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April 2024

Capital Changes Everything

How Money in the Golf Industry is Moving

By Michael Williams

There’s a song by 80’s pop star Cyndi Lauper that is titled “Money Changes Everything.” Certainly, the golf industry is being changed by the way that money is flowing into and throughout the game.

Some of the transactions that have been happening over the last five years are among the most significant the industry has ever seen. Apollo Global Management paid $2.2 billion dollars to acquire private golf club operator Invited (formerly ClubCorp) prior to the pandemic in 2017, and Invited has used that capital to then acquire a range of courses across the country. In 2021, TPG Capital invested in Troon, one of the largest golf course operators in the hospitality industry.

In 2022 KemperSports Management, a leading provider of management, marketing and brand activation services to golf courses, resorts, major sports leagues and Fortune 500 companies, enjoyed an infusion of private equity that has enabled them to acquire blue-chip properties like Streamsong Resort in central Florida.

Clearly, large multi-course owners are getting larger because of the capital available to them in the private equity markets. And there are even small startup companies that had one or two courses a few years ago that are sporting portfolios that boast double-digit locations. As the industry takes note and adjusts to this new environment, the three big questions on everyone’s mind are: 1) what is attracting the money, 2) how long will it last, and 3) how can they get in the game.

Several factors are responsible for the influx of capital. One of the largest factors is the post-Covid golf boom that saw millions of new golfers coming to the game. Millions of new green grass golfers meant a huge growth in the revenue potential for the industry. Another factor is the rise of entertainment golf technology. Led by Topgolf and Toptracer, these new forms of golf are based more on pure entertainment rather than competition, and the response from the public has been overwhelming. According to the National Golf Foundation, there are now more so-called “off-course” golfers than green grass golfers. However, the possibility of converting those Topgolfers into green grass golfers is another signal to investors about the potential for growth in the industry.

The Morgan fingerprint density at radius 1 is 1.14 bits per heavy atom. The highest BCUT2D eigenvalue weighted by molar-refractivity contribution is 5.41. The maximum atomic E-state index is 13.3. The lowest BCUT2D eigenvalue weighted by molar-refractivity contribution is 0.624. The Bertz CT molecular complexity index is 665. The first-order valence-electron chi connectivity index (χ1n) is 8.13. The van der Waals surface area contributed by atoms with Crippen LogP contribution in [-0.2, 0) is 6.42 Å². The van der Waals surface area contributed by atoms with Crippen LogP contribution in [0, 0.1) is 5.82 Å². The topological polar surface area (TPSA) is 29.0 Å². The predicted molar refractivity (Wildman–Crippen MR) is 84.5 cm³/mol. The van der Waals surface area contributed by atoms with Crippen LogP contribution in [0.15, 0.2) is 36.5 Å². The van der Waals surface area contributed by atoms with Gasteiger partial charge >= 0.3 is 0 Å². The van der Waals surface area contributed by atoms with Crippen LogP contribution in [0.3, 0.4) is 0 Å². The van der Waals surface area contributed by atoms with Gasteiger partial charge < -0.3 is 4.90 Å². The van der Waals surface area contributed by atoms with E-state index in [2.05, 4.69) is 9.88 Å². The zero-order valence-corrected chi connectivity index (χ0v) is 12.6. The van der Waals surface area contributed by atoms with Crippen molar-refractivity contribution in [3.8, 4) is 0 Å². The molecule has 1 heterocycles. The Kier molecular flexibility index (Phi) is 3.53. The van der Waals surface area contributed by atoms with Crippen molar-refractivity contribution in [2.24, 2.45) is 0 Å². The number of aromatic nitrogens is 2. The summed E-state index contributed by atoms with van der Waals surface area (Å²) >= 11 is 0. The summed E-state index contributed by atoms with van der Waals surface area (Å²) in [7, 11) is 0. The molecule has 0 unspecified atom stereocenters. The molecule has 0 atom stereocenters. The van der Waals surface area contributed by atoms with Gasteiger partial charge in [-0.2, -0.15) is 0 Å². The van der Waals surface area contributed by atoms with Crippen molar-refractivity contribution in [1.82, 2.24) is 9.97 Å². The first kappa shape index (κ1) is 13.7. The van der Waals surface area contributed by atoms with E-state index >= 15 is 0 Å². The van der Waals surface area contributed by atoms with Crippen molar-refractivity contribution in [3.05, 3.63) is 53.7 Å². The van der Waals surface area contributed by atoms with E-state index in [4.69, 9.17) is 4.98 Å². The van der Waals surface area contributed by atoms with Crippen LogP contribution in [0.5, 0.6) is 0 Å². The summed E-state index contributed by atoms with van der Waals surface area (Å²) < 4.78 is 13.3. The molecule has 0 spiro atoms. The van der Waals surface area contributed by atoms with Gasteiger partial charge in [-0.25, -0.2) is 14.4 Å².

Keith Karem, Senior Vice President of Marketing for KemperSports, shared his thoughts on the kind of firms that are choosing golf as an investment and why.

“It's a wide-ranging number of companies and I think that they're attracted to it because we've shown through the pandemic and coming out of the pandemic that golf is just an excellent outlet for sport, for being outdoors with others. It's a good opportunity to decompress, relax, have fun, and it's growing in ways, both in popularity and in its accessibility to segments of the population that typically weren't interested in it before. I think people see it as a sport on an upswing, and there's a lot of opportunity to both grow the game and grow an investment as a result.”

Karem’s observations are confirmed by the myriad of investors flocking to the game that range from established multi-billion-dollar funds to wealthy individuals and celebrities. Just recently, glitterati such as Justin Timberlake and Tiger Woods have invested in golf-related brands, and celebrity chef Danny Meyer committed $20 million to an indoor golf experience in New York City.

As for the reason why golf is seen as an attractive investment at a time when talk of recession has many market pros running for cover, as the old saying goes: follow the money. Notes Karem, “I don't think anything is recession proof, but I do think [golf] is recession resistant in part because golf as an outlet is here to stay. And I think that investment sees that. The popularity is on an uptick and will continue to. And when you take a longer-range view, it doesn't matter whether or not there's a short-term blip. In the long term, it's going to be there.”

With the number of golfers continuing to rise and the markets beginning to feel that the economy dodged a recession-tipped bullet, more institutional and well-heeled individuals will be looking at golf and golf-related enterprises as worthy investments. But that doesn’t mean that attracting that money is easy. Investors are looking for players that have innovative technology or companies that have a long track record of success in the industry.

When asked if private equity chased KemperSports or vice versa, CEO Steve Skinner notes, “We had two or three groups approach us and we really chose the people who we thought were the best fit culturally as much as anything, and who were committed to our long-term vision for the company. And I think that's the key thing.”  Skinner continued, “We wanted people that would fit in and really support our management team's vision. And I think that's another key. These folks were invested in sports in some other sports entities and understood the business and liked golf and bought into our vision.”

Golf is definitely a hot property right now, but the industry has seen more than its share of boom-bust cycles and has the scars to prove it. Nevertheless, operators like Kemper are feeling bullish about the future of the game and the opportunity it represents.

“When we had the Tiger boom, we had this overpopulation of courses; now that's all settled back out and there is a better equilibrium,” notes Karem. “Now, we've hit this nice balance of inventory amount and player growth, and this player growth continues to grow. And as you bring in more golfers to the game, there is this long-term view that it's a stable and wise investment.”

“Overall, I think that the right people are in this business and they're in it for the long haul.”


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